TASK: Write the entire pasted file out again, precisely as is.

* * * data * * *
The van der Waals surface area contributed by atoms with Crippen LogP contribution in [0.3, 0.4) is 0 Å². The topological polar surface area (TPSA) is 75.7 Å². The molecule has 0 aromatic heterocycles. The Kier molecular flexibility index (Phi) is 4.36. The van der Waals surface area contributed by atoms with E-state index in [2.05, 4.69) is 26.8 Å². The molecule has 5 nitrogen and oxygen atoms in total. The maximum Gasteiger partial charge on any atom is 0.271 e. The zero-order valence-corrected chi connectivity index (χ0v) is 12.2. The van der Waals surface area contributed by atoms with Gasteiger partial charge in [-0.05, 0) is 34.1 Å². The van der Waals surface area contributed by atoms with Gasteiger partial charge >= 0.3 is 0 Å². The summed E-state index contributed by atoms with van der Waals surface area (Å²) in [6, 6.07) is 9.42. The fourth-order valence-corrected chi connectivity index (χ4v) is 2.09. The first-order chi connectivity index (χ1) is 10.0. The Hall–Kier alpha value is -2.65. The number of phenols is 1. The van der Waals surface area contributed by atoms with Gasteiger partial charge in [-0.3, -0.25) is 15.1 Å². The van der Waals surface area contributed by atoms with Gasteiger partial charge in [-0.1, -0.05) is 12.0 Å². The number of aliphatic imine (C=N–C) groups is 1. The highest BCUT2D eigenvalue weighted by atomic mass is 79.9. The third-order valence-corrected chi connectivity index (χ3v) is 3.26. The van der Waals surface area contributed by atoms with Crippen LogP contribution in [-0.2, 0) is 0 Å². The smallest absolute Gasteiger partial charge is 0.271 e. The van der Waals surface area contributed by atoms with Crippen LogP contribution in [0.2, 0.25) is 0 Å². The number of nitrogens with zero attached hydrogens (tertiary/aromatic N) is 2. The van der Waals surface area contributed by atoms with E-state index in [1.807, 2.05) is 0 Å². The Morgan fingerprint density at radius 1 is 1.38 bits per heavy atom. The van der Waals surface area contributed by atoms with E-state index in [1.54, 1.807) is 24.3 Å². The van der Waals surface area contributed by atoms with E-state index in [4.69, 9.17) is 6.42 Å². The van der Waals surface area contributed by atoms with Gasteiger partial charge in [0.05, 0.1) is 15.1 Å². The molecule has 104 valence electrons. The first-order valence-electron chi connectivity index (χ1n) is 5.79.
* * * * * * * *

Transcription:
The van der Waals surface area contributed by atoms with Crippen LogP contribution in [0.3, 0.4) is 0 Å². The topological polar surface area (TPSA) is 75.7 Å². The molecule has 0 aromatic heterocycles. The Kier molecular flexibility index (Phi) is 4.36. The van der Waals surface area contributed by atoms with E-state index in [2.05, 4.69) is 26.8 Å². The molecule has 5 nitrogen and oxygen atoms in total. The maximum Gasteiger partial charge on any atom is 0.271 e. The zero-order valence-corrected chi connectivity index (χ0v) is 12.2. The van der Waals surface area contributed by atoms with Gasteiger partial charge in [-0.05, 0) is 34.1 Å². The van der Waals surface area contributed by atoms with Gasteiger partial charge >= 0.3 is 0 Å². The summed E-state index contributed by atoms with van der Waals surface area (Å²) in [6, 6.07) is 9.42. The fourth-order valence-corrected chi connectivity index (χ4v) is 2.09. The first-order chi connectivity index (χ1) is 10.0. The Hall–Kier alpha value is -2.65. The number of phenols is 1. The van der Waals surface area contributed by atoms with Gasteiger partial charge in [-0.3, -0.25) is 15.1 Å². The van der Waals surface area contributed by atoms with Gasteiger partial charge in [-0.1, -0.05) is 12.0 Å². The number of aliphatic imine (C=N–C) groups is 1. The highest BCUT2D eigenvalue weighted by atomic mass is 79.9. The third-order valence-corrected chi connectivity index (χ3v) is 3.26. The van der Waals surface area contributed by atoms with Crippen LogP contribution in [-0.2, 0) is 0 Å². The smallest absolute Gasteiger partial charge is 0.271 e. The van der Waals surface area contributed by atoms with Crippen LogP contribution in [0.2, 0.25) is 0 Å². The number of nitrogens with zero attached hydrogens (tertiary/aromatic N) is 2. The van der Waals surface area contributed by atoms with E-state index in [1.807, 2.05) is 0 Å². The Morgan fingerprint density at radius 1 is 1.38 bits per heavy atom. The van der Waals surface area contributed by atoms with E-state index in [1.54, 1.807) is 24.3 Å². The van der Waals surface area contributed by atoms with E-state index in [4.69, 9.17) is 6.42 Å². The van der Waals surface area contributed by atoms with Gasteiger partial charge in [0.05, 0.1) is 15.1 Å². The molecule has 104 valence electrons. The first-order valence-electron chi connectivity index (χ1n) is 5.79.